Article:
A few weeks ago Wallarm has launched a hackathon to create a machine learning / AI model to detect attacks among normal web requests. The competition was run on Kaggle as InClass.

In this competition, Kagglers were asked to develop models that identify injections among neutral input vectors using neural networks or other ML techniques. Wallarm has open-sourced one of the TensorFlow-based models solving this problem and made it available to the competitors as a reference architecture along with the dataset.


“I have been in information security for about seven years, but I am also interested in the field of machine learning. I have built a few models that have used known learning data sets, such as KDD, cicids 2017, UNSW-NB 15. What I wanted to do is to try my hand at real use cases — and what Wallarm has offered was just that,” said Anton Sychev, one of the competition leaders.

Fifteen teams have competed in the hackathon and produced excellent results. In fact, we were faced with an unusual situation. Two competitors each produced the same top result — so we have two first place winners and we will share the first & second place prize money equally among them.

So here are our winners:

Slava Bakunin — First place

Evgeny Kovalev — First place

Artem Sychev — Third place

Alex Golovko, CTO of Wallarm, comments: “Machine Learning is a key factor in Wallarm architecture and we believe its role in cybersecurity overall will continue to increase. We have planned this hackathon with the idea to promote the use of machine learning in web security. I am happy to see how the community has responded. Some of the NLP and recurring network models offered by the participants are really interesting.”

Here is what our winners had to say about their models and implementations:

Slava Bakunin

I was intrigued by the problem presented by the competition. I decided that in this kind of machine learning project, the sequence of symbols is less important than the characters themselves and their combinations as well as general information about the request, such as the length of the request or the number of digits in the payload. My model analyzes the requests not as a sequence but as a matrix of tf-ifd of frequently used words, bi-grams and characters. That said, I think that the most interesting characteristic of my model is that it has yielded excellent results.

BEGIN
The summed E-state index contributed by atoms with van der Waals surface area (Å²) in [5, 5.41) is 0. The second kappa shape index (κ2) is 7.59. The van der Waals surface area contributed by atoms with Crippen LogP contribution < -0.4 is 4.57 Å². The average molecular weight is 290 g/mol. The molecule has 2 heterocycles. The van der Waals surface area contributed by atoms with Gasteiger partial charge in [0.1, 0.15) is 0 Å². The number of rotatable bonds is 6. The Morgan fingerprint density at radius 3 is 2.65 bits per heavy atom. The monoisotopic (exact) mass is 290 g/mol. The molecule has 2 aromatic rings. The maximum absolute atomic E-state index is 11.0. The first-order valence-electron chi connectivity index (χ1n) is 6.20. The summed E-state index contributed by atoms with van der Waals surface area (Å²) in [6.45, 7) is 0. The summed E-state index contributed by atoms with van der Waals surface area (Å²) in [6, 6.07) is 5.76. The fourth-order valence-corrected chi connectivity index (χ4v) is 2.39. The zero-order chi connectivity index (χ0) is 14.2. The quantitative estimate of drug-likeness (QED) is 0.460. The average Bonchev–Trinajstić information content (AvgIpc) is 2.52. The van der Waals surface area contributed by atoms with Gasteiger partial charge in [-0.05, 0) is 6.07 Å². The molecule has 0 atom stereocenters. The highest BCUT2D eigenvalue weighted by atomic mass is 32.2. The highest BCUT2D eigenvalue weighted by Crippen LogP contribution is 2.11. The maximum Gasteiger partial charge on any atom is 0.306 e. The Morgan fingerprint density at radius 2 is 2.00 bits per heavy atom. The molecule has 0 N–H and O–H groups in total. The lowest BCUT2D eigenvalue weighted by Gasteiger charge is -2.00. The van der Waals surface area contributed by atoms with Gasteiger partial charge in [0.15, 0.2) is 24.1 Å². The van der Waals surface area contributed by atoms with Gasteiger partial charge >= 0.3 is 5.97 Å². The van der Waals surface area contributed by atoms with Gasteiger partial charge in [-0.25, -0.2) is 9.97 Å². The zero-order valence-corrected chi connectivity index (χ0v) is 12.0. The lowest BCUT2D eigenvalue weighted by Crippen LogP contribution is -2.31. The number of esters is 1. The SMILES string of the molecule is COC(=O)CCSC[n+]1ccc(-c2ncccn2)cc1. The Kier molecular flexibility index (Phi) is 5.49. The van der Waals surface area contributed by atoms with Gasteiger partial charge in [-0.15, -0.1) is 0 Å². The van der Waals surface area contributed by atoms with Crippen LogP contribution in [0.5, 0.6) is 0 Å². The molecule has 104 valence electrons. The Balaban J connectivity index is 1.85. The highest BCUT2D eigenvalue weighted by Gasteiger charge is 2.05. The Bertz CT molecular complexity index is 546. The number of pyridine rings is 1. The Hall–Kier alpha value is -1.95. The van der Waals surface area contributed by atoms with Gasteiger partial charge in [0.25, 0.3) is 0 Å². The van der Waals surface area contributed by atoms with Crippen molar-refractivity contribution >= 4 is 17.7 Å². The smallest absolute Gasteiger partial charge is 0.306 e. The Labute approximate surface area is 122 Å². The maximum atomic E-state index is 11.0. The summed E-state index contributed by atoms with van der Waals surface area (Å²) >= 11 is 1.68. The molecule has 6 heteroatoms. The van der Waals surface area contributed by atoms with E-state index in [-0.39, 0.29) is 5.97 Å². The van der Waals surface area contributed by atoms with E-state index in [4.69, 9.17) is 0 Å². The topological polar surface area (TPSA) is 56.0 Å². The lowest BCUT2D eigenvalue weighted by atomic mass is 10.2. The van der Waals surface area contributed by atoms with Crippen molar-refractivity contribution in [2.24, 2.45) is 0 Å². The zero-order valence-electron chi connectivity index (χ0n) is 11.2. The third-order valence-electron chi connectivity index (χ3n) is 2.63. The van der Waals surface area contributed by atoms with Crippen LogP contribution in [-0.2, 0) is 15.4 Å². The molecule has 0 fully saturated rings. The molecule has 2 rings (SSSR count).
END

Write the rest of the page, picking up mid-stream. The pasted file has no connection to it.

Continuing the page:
Evgeny Kovalev

Although the task is NLP, convolutional layers seemed to improve the model performance significantly, so my final model included them along with recurrent layers.

Feature engineering helped me too. Including some simple features into the concatenation of Max/Avg poolings and Attention. before the dense layers, gave a nice boost in quality, and different features gave different results.

Also, I had an interesting experience with stacking. I’ve included ~10 different models but didn’t think it worked since I didn’t see any movement in the public leaderboard. I was happy to see, though, that my final result of 0.99990 AUC-ROC has taken me to the first place.

Artem Sychev

I tried implementing algorithms for analysis and text recognition (NLP), specifically, the analysis of the text sentiment and its application in determining the probability that a web request might be malicious.

In addition to the 3rd prize, our judges have reviewed the models for the elegance and applicability to production environments. This special prize of One Ethereum coin was awarded to Artem Sychev.

Congratulations winners!

Based on the success of this first experience, we are considering supporting other competitions and/or hackathons. Current possibilities include:

  • Best project incorporating ML-based malicious intent detection
  • Best Struts exploit
  • Best meta-model
  • Best exploit written in FAST DSL

Would appreciate feedback from the community. Please, leave us comments and additional competition ideas.

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